February 8, 2023

International Day of Women and Girls in Science & International Women's Day, 2023

Celebrating Women in Science: Leanne Aitken

According to UNESCO data (2014 – 2016), only about 30 per cent of all female students choose science, technology, engineering and mathematics (STEM) fields in higher education. In addition, 35.6 per cent of principal authors in medical research are women, and only 25.8 per cent are senior authors of academic articles published in high-impact journals.

Therefore, the identification, celebration, and visibility of women’s achievements can help change the narrative of women in STEM. In celebration of Women and Girls in Science Day on February 11 and International Women’s Day on March 8, ESICM will release a series of videos highlighting some of the brilliant women who are part of our ICU community. While we are aware that this is not an exhaustive representation, we hope their example will inspire other ICU professionals, researchers and educators.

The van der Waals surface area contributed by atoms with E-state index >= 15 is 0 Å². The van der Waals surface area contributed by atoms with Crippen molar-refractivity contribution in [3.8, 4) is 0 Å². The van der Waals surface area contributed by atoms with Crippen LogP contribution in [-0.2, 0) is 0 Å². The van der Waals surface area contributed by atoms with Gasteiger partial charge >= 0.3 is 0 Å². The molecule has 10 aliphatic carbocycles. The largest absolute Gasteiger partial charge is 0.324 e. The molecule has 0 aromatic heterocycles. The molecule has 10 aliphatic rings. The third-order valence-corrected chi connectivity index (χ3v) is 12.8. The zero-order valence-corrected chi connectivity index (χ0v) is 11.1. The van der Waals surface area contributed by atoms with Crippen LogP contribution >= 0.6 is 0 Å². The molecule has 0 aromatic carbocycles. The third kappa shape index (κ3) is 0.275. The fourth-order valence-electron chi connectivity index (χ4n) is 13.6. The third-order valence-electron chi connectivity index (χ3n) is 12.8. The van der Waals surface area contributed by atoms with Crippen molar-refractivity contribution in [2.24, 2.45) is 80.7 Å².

We begin with Leanne Aitken, an ICU nurse whose career has taken her “across the world and back.” Originally from Australia, Leanne Aitken is a Professor of Intensive Care at City University London (UK), but her career has spanned several functions.

“I have worked in clinical, management, educational and research areas at different stages of my career. In the beginning, I was involved in clinical practice and then moved into education and research. And the joy of Intensive Care and being a nurse in the field is that I have been able to move around, have lots of different experiences, and get different types of rewards from these different roles.”

She is currently working on several research projects, all focused on improving care and outcomes for our ICU patients and, in particular, what can be improved and done differently in sedation.

For young professionals interested in working in the field of critical care medicine, she advises them to think about what they want to get out of their careers. “It is a brilliant career with many opportunities and just as many diverse roles,” she says. “The great joy for me is that you get a lot of rewards. If you’re in practice, you can see the benefits on a daily basis, while in research, you see the long-term benefits.”

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